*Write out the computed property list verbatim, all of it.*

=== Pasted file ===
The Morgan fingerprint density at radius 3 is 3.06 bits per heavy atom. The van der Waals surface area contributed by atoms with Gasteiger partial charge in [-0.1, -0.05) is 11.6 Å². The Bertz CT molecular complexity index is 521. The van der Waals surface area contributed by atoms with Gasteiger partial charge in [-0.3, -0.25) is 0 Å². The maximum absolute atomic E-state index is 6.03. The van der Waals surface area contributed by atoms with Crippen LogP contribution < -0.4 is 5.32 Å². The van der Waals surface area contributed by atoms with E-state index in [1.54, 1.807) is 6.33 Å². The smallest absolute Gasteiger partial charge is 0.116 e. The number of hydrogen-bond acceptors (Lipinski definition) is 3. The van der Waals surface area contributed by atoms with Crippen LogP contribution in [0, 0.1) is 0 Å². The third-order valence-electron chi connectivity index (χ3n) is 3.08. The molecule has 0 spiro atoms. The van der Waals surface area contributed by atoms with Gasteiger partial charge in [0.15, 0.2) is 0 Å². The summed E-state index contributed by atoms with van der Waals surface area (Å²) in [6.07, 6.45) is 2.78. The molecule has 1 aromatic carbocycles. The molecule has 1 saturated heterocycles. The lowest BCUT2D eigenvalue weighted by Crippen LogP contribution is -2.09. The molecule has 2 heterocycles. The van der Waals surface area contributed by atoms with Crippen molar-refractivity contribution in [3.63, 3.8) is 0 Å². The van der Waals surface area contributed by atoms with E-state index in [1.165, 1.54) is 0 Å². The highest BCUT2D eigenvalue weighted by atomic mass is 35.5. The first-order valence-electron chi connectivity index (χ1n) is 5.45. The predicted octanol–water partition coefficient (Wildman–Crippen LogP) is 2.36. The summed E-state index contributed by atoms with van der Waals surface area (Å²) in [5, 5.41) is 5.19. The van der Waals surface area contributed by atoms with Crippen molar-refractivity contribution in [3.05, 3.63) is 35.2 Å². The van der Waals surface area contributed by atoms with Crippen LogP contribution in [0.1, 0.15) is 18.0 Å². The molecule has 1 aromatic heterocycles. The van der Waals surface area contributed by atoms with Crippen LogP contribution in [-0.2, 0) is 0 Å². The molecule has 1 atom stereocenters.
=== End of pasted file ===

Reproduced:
The Morgan fingerprint density at radius 3 is 3.06 bits per heavy atom. The van der Waals surface area contributed by atoms with Gasteiger partial charge in [-0.1, -0.05) is 11.6 Å². The Bertz CT molecular complexity index is 521. The van der Waals surface area contributed by atoms with Gasteiger partial charge in [-0.3, -0.25) is 0 Å². The maximum absolute atomic E-state index is 6.03. The van der Waals surface area contributed by atoms with Crippen LogP contribution < -0.4 is 5.32 Å². The van der Waals surface area contributed by atoms with E-state index in [1.54, 1.807) is 6.33 Å². The smallest absolute Gasteiger partial charge is 0.116 e. The number of hydrogen-bond acceptors (Lipinski definition) is 3. The van der Waals surface area contributed by atoms with Crippen LogP contribution in [0, 0.1) is 0 Å². The third-order valence-electron chi connectivity index (χ3n) is 3.08. The molecule has 0 spiro atoms. The van der Waals surface area contributed by atoms with Gasteiger partial charge in [0.15, 0.2) is 0 Å². The summed E-state index contributed by atoms with van der Waals surface area (Å²) in [6.07, 6.45) is 2.78. The molecule has 1 aromatic carbocycles. The molecule has 1 saturated heterocycles. The lowest BCUT2D eigenvalue weighted by Crippen LogP contribution is -2.09. The molecule has 2 heterocycles. The van der Waals surface area contributed by atoms with Crippen molar-refractivity contribution in [3.63, 3.8) is 0 Å². The van der Waals surface area contributed by atoms with E-state index in [1.165, 1.54) is 0 Å². The highest BCUT2D eigenvalue weighted by atomic mass is 35.5. The first-order valence-electron chi connectivity index (χ1n) is 5.45. The predicted octanol–water partition coefficient (Wildman–Crippen LogP) is 2.36. The summed E-state index contributed by atoms with van der Waals surface area (Å²) in [5, 5.41) is 5.19. The van der Waals surface area contributed by atoms with Crippen molar-refractivity contribution in [3.05, 3.63) is 35.2 Å². The van der Waals surface area contributed by atoms with Crippen LogP contribution in [0.1, 0.15) is 18.0 Å². The molecule has 1 aromatic heterocycles. The van der Waals surface area contributed by atoms with Crippen LogP contribution in [-0.2, 0) is 0 Å². The molecule has 1 atom stereocenters.